What : PhD position on information theory "Non asymptotic fundamental limits of dense and impulsive IoT networks"
Where: CITI Laboratory / INSA de Lyon in cooperation with IETR / INSA de Rennes
When: Start from October 1st, 2017. Duration: 3 years.
Who: Prof. Jean-Marie Gorce (INSA Lyon) and Dr. Philippe Mary (INSA Rennes).
Fundings: ANR ARBurst including full PhD salary, international missions and equipments.
Non-asymptotic fundamental limits of dense and impulsive radio communications
CITI Lab. Centre of Innovation in Telecommunications and Integration of Service (http://www.citi-lab.fr)
Start date : October 1st, 2017 – duration : 36 months
This PhD position takes part of the fully funded ANR project ARBurst in collaboration with INSA/IETR Rennes and IRCICA Lille.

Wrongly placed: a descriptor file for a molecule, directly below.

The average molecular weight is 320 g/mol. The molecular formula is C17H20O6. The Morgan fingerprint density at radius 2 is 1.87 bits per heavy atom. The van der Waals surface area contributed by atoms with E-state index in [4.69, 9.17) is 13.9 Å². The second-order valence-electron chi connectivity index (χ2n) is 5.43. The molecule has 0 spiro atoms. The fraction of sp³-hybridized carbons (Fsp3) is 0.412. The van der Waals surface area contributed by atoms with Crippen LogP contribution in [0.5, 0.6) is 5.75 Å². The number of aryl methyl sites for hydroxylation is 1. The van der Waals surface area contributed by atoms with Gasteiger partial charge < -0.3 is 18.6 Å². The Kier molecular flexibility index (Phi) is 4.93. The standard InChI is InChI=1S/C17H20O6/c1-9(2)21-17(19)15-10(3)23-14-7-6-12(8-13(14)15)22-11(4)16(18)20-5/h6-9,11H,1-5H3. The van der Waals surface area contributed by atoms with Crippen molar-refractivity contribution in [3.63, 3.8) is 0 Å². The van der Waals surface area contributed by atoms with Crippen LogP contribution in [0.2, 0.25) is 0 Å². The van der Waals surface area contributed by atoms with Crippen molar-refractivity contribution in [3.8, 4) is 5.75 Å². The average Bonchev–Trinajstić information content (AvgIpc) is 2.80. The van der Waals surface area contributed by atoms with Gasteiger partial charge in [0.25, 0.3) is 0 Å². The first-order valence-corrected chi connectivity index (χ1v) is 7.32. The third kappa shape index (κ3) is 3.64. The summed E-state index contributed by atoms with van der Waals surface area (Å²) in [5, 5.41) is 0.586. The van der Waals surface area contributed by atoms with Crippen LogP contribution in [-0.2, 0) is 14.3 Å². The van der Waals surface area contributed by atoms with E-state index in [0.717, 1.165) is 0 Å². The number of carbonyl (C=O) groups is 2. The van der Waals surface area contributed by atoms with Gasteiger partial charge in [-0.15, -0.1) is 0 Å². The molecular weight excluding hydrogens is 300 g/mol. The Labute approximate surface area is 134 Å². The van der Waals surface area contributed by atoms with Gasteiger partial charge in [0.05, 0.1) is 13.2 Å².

With the recent development of machine-to-machine (M2M) communications and internet-of-things (IoT) networks, the infrastructures have to support more users (or nodes) but each of them requesting a very small quantity of information. This project aims at defining a more appropriate formalism allowing to estimate the theoretical limits of M2M communications. The performance of large scale networks has been widely studied during the past 10 years with usual theoretical tools such as Shannon theory or stochastic geometry. These tools provided interesting insights about scaling laws and theoretical limits but with a limited applicability in the context of M2M, IoT and future 5G services due to the inherent spurious and bursty nature of the associated information flows. While the small packet size invalidates the use of the asymptotic Shannon capacity as a performance indicator, the consequent bursty nature also invalidates the Gaussian assumption usually used to model the interference distribution. As a consequence fundamental limits are neither well known nor even well formulated. The goal of the PhD is to propose new design criteria for IoT/M2M networks based on the non-asymptotic information theory framework  but taking into account bursty communications, i.e. use of non-Gaussian interference distribution , and large-scale deployment, i.e. use of stochastic geometry tool .